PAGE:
Nigeria, South Africa and Ghana: Pre-COVID, COVID and Post-COVID


Friday, September 25, 2020 12:33 PM / By FDC Ltd / Header Image Credit: FDC Limited


Nigeria, South Africa and Ghana are three of the largest economies in Sub Saharan Africa (SSA) with a collective economic size that is 49.37% of the region's GDP. They are also the most affected by the coronavirus, accounting for 66.39% of total infections and 69.89% of total fatalities in the region. The countries, which have tried to stay afloat prior to the pandemic were all brought to their knees at the wake of the health crisis, although Ghana appeared to be in a better economic state than the other two (SA was already in a recession and Nigeria was growing abysmally low at 1.87% in Q1'2020).


In Nigeria, we expect stagflation to continue in the coming quarters, with inflation rate still at 13.22%, contracting growth rate of -6.1% (the deepest since 1983) and a high unemployment rate of 28%. The fiscal stimulus expected to cushion the impact of the pandemic will be an inadequate counterforce, given the budget constraints. Consumer price inflation is also expected to rise above 14% in 2020, from 11.4% post-covid. The high inflation in Nigeria is structurally as a result of the exchange rate restrictions on the import of several commodities coupled with supply constraints in the middle belt. This implies that further currency depreciation or adjustments would keep inflation elevated post-covid.


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Unlike Nigeria that started the year on the right foot, South Africa started with a recession. As if the recession in 2019 wasn't bad enough, the pandemic deepened the recession. South Africa's economy slumped into a second recession contracting more than projected in Q4 as power cuts weighed on output and business confidence. For the full year, expansion was 0.2%, which was lower than the central bank's projection.


Based on an average rand-dollar exchange rate of 14.44 for the year, GDP was $352 billion. As a result of South Africa's weak growth numbers, the central bank lowered the benchmark interest rate at its MPC meeting in March, before maintaining status quo. Inflation rate is expected to rise to 5% in 2020, from 4.1% in 2019 (a multi-year low), but price increase will remain modest. The reason for higher inflation in 2020 will be rand depreciation, higher electricity tariffs and possible tax increase.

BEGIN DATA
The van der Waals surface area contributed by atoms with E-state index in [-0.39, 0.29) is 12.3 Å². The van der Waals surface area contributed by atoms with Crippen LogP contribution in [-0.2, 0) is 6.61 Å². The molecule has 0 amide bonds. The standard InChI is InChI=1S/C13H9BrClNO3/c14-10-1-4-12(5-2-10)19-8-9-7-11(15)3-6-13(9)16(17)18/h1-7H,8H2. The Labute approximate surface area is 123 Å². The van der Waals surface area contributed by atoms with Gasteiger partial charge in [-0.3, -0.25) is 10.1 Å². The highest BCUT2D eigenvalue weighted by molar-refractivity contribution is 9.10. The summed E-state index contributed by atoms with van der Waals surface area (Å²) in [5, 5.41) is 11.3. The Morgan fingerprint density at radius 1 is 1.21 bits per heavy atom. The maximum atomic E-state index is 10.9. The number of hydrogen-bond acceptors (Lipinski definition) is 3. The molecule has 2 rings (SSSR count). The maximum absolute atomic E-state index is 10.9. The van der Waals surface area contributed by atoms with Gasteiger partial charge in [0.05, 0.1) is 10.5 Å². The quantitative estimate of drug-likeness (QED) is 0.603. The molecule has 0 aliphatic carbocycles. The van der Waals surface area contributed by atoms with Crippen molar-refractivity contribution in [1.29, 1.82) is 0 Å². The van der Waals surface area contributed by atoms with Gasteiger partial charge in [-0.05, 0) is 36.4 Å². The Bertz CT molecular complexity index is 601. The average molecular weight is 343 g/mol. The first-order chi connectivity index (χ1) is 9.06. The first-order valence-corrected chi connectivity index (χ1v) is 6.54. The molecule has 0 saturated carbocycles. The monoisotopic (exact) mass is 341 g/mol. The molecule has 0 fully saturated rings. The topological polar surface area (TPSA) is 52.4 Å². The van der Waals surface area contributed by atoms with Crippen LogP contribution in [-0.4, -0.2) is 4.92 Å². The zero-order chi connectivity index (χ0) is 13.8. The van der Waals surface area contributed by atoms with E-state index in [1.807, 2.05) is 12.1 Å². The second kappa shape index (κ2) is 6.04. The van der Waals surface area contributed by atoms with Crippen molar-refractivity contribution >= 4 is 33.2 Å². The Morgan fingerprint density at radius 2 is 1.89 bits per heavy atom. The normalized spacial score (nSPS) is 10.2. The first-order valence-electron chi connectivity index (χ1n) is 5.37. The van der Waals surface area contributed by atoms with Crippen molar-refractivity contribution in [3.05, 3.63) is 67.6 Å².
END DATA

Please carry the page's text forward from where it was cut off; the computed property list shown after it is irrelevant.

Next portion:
In Ghana, the next presidential elections are due in December 2020 and there are growing tensions between the two main parties, the NDC and the NPP. More importantly, the advent of the crisis changed the nature of politicking for both parties.


In terms of the number of infections, Ghana is SSA's third most affected nation (behind South Africa and Nigeria), which reflects the government's policy of widespread testing. Due to the pandemic, we expect a contraction of 4.1% in GDP in the year.


In line with the sharp downturn in economic activities, we expect average inflation to remain elevated in 2020, averaging 11.2% (from 7.6% in 2019). This reflects a weaker currency (Ghc5.65/$), which we expect to continue as the fiscal deficit widens and investor uncertainty mounts ahead of the December election. Inflation will then moderate in 2021, to 8.4%, as disruptions to supply chains fade and domestic demand remains weak.



The projections indicate that recovery will be different for countries and this will be based on government policies earmarked to stimulate the economy. For instance, the IMF forecasts that Ghana's economy will be the fastest growing of the 3 economies. While Nigeria and South Africa's economy will contract by -5.4% and -8% respectively due to the pandemic, Ghana's GDP is forecast to expand to 1.5%.


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